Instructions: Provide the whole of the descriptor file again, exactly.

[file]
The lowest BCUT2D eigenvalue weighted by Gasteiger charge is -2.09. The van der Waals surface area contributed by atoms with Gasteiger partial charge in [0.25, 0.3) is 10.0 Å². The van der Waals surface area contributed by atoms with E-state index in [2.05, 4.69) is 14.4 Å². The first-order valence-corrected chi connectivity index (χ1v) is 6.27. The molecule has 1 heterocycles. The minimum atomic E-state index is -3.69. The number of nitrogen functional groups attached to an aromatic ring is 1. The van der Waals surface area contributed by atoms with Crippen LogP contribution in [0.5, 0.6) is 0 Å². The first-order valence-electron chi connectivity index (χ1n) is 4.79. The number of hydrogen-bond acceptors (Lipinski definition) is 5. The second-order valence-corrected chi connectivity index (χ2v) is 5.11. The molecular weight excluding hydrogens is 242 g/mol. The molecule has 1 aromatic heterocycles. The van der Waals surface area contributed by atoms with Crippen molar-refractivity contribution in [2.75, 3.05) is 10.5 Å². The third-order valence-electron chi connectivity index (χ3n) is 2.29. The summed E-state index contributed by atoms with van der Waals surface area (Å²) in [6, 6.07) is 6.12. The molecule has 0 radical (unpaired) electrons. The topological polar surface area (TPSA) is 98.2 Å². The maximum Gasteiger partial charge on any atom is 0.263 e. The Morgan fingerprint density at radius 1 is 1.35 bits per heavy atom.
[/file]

The lowest BCUT2D eigenvalue weighted by Gasteiger charge is -2.09. The van der Waals surface area contributed by atoms with Gasteiger partial charge in [0.25, 0.3) is 10.0 Å². The van der Waals surface area contributed by atoms with E-state index in [2.05, 4.69) is 14.4 Å². The first-order valence-corrected chi connectivity index (χ1v) is 6.27. The molecule has 1 heterocycles. The minimum atomic E-state index is -3.69. The number of nitrogen functional groups attached to an aromatic ring is 1. The van der Waals surface area contributed by atoms with Crippen LogP contribution in [0.5, 0.6) is 0 Å². The first-order valence-electron chi connectivity index (χ1n) is 4.79. The number of hydrogen-bond acceptors (Lipinski definition) is 5. The second-order valence-corrected chi connectivity index (χ2v) is 5.11. The molecular weight excluding hydrogens is 242 g/mol. The molecule has 1 aromatic heterocycles. The van der Waals surface area contributed by atoms with Crippen molar-refractivity contribution in [2.75, 3.05) is 10.5 Å². The third-order valence-electron chi connectivity index (χ3n) is 2.29. The summed E-state index contributed by atoms with van der Waals surface area (Å²) in [6, 6.07) is 6.12. The molecule has 0 radical (unpaired) electrons. The topological polar surface area (TPSA) is 98.2 Å². The maximum Gasteiger partial charge on any atom is 0.263 e. The Morgan fingerprint density at radius 1 is 1.35 bits per heavy atom.